Konta, Raonic, Kvitova, Goffin, Keys – and more – jump on coaching merry-go-round

Britain's Johanna Konta is among the players to have split with their coaches ahead of the 2017 tennis season

It is that time of the tennis season: One year is now largely put to bed—give or take some fun and games in the IPTL—and preparations are under way for he new. And a key element in that preparation is often a review of the players’ coaching set-ups.

Within a matter of weeks, numerous announcements have surfaced, and not just from players struggling with form. Many are men and women enjoying career-high rankings and a year of unprecedented success.

Madison Keys, ranked No8 and fresh from her first WTA Finals in Singapore this year, reached the final of two of the tour’s most prestigious tournaments, Rome and Montreal, plus the semis at the Rio Olympics and Beijing. She also won in Birmingham. But she has jumped ship from Thomas Hogstedt, who has worked with the likes of Maria Sharapova, Li Na and Caroline Wozniacki, after just eight months together.

No6 Karolina Pliskova announced, immediately after reaching her first WTA Finals and winning the Fed Cup, that she was parting from Jiri Vanek, who has resided over a surge in the Czech woman’s form this year. Pliskova reached her first Premier Mandatory semi in Indian Wells, won her first Premier in Cincinnati, and made her first Major final at the US Open.

Not that coaches with such a good curriculum vitae hang around for long: compatriot Petra Kvitova has taken on Vanek, after she parted ways with her coach of seven years, David Kotyza, at the start of the year. Interim trials with Frantisek Cermak and Wim Fissette did not last, but Cermak has been snapped up by another Czech, Lucie Safarova.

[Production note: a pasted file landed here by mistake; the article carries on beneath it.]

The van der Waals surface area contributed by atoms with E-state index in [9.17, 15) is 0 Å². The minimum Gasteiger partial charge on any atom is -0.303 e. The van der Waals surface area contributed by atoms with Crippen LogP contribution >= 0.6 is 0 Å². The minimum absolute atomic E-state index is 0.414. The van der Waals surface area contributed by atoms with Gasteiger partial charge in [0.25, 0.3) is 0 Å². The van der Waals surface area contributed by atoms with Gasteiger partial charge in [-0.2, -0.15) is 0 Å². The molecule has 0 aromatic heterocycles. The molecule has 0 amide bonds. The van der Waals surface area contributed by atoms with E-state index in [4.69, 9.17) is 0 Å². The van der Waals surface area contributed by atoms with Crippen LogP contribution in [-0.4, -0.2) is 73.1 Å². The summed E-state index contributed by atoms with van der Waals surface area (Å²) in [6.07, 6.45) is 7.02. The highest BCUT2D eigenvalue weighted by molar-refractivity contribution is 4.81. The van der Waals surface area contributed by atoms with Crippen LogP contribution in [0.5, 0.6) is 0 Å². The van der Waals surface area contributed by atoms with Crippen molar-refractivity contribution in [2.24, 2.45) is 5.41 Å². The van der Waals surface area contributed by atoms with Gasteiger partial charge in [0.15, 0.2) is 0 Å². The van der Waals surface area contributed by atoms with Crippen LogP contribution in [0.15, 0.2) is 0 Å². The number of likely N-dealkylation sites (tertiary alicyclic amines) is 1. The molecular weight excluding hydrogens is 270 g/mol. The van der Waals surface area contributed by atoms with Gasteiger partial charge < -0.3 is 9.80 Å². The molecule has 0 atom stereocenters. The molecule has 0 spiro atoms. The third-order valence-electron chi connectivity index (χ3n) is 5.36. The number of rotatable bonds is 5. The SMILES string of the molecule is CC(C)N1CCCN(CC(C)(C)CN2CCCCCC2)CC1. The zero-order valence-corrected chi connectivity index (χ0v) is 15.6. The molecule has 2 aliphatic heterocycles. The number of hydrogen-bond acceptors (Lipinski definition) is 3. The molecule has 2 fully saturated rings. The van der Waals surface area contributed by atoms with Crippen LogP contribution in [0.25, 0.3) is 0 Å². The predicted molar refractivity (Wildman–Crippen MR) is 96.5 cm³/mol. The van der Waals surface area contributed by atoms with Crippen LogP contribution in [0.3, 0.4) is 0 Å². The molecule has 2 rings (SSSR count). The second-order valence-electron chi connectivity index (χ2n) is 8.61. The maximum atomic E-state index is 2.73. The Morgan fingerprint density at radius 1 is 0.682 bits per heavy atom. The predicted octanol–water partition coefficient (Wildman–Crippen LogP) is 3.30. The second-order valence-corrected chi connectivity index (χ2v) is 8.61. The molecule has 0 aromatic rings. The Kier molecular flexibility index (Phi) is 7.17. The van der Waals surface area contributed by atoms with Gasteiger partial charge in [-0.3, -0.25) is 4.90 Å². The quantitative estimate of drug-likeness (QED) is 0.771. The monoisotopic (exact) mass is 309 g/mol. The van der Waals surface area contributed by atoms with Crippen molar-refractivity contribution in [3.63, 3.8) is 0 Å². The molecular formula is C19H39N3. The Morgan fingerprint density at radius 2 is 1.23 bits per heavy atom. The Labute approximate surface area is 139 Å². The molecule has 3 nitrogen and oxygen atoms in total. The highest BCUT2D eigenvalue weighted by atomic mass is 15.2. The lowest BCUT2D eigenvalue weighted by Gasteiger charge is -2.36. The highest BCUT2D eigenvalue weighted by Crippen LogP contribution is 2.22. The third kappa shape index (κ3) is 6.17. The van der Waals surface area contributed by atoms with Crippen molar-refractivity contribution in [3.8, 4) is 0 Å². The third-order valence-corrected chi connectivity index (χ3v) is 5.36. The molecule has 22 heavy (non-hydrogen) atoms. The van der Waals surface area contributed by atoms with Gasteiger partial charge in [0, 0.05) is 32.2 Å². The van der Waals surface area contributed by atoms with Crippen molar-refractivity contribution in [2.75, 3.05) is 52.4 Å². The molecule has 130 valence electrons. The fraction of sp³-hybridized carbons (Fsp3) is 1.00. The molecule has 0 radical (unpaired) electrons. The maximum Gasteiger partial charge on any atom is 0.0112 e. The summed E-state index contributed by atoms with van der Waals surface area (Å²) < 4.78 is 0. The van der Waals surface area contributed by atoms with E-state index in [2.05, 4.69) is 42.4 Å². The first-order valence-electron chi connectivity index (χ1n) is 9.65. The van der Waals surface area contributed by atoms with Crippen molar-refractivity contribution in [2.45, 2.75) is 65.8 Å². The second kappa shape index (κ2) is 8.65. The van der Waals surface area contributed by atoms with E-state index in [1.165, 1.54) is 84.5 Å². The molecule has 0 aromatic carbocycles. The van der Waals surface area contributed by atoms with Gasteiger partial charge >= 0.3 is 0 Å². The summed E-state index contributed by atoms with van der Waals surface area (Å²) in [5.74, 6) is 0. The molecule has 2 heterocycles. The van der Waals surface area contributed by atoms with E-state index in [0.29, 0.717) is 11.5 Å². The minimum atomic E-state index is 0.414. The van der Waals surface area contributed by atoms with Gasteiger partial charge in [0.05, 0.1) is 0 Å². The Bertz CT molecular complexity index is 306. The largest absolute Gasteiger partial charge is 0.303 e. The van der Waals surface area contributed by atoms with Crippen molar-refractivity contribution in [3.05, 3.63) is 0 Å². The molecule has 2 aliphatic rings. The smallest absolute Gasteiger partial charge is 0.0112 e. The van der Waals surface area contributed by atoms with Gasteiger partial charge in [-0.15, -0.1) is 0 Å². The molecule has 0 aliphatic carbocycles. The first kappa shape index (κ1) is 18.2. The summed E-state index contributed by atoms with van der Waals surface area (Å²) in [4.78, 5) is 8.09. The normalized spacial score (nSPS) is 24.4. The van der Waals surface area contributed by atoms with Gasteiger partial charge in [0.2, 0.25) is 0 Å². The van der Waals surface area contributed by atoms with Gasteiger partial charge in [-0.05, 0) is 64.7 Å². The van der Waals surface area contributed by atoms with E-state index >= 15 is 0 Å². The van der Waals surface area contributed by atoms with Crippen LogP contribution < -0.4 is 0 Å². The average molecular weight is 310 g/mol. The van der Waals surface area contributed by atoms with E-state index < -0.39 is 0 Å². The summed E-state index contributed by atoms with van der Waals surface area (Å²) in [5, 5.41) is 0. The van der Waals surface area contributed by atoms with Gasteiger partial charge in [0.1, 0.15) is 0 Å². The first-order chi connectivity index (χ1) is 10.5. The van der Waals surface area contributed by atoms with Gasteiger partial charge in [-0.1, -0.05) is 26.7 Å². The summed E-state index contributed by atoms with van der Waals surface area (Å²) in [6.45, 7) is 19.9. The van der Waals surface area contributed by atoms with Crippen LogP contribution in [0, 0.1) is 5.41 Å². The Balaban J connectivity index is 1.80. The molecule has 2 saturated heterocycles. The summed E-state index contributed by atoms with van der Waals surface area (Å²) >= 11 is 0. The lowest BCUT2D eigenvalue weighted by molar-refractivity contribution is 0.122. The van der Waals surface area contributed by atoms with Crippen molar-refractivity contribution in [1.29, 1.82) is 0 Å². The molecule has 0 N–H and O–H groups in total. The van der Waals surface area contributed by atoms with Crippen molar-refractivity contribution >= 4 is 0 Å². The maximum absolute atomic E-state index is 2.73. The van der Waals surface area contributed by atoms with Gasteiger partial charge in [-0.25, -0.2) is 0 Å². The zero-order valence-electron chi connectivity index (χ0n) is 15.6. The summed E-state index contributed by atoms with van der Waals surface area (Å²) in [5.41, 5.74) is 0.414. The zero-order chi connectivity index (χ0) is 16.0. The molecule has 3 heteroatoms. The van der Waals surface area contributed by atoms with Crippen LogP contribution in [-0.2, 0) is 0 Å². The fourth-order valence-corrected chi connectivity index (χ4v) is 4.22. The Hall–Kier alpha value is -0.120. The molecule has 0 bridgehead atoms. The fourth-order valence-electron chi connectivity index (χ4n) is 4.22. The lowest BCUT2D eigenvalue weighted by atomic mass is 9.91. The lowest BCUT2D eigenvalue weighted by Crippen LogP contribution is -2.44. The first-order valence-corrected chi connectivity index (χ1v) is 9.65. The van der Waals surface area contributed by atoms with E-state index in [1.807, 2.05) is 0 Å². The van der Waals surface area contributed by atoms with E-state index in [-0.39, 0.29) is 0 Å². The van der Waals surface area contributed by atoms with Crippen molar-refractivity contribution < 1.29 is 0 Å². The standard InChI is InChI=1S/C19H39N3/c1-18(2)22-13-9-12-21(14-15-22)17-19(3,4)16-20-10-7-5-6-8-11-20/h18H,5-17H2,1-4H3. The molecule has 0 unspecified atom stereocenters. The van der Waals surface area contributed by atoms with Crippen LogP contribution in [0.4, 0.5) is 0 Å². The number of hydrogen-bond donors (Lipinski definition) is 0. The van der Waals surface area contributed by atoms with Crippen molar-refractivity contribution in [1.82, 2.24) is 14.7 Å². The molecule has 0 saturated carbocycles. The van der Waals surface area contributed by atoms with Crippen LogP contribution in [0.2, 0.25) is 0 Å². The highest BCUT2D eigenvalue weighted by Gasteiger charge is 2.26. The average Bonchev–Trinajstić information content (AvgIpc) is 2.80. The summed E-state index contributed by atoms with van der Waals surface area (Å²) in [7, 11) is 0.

Two more coaching arrangements announced within a day of each other have caused particular surprise.

Johanna Konta’s 2015 breakthrough from a ranking around 100 before her run to the fourth round of the US Open to a career-high No10 has come under the guidance of Esteban Carril. But she is moving into the 2017 season without him, and with little comment thus far about her intentions.

It is a surprise because the last year two years have seen the maturation of Konta into a confident, calm woman who has beaten the likes of top-five players Garbine Muguruza, Simona Halep and Dominika Cibulkova, reached the semi-final of the Australian Open, won her first title at Stanford, and made the finals of one of the biggest events in the calendar, the Beijing Premier. Such has been her rise that she claimed the WTA’s Most Improved Player Award only a month ago, after becoming the first British woman to break the top 10 since 1984.

The other surprise comes from the top of the men’s game, new world No3 Milos Raonic, who announced his parting from Carlos Moya after just one season together. And it has been some season: A first Australian Open semi-final, a first Major final at Wimbledon, and the semis at the World Tour Finals. Credit for some of that success also goes to John McEnroe, consultant coach in the grass season, and a tie-up that improved the Canadian’s front-of-court game.

But if there has been a high turnover of former players in Raonic’s box, he has ensured one constant with Riccardo Piatti, with whom he began working exactly three years ago.

In contrast with all this jostling, the new world No1, Andy Murray, seems to have found the winning formula.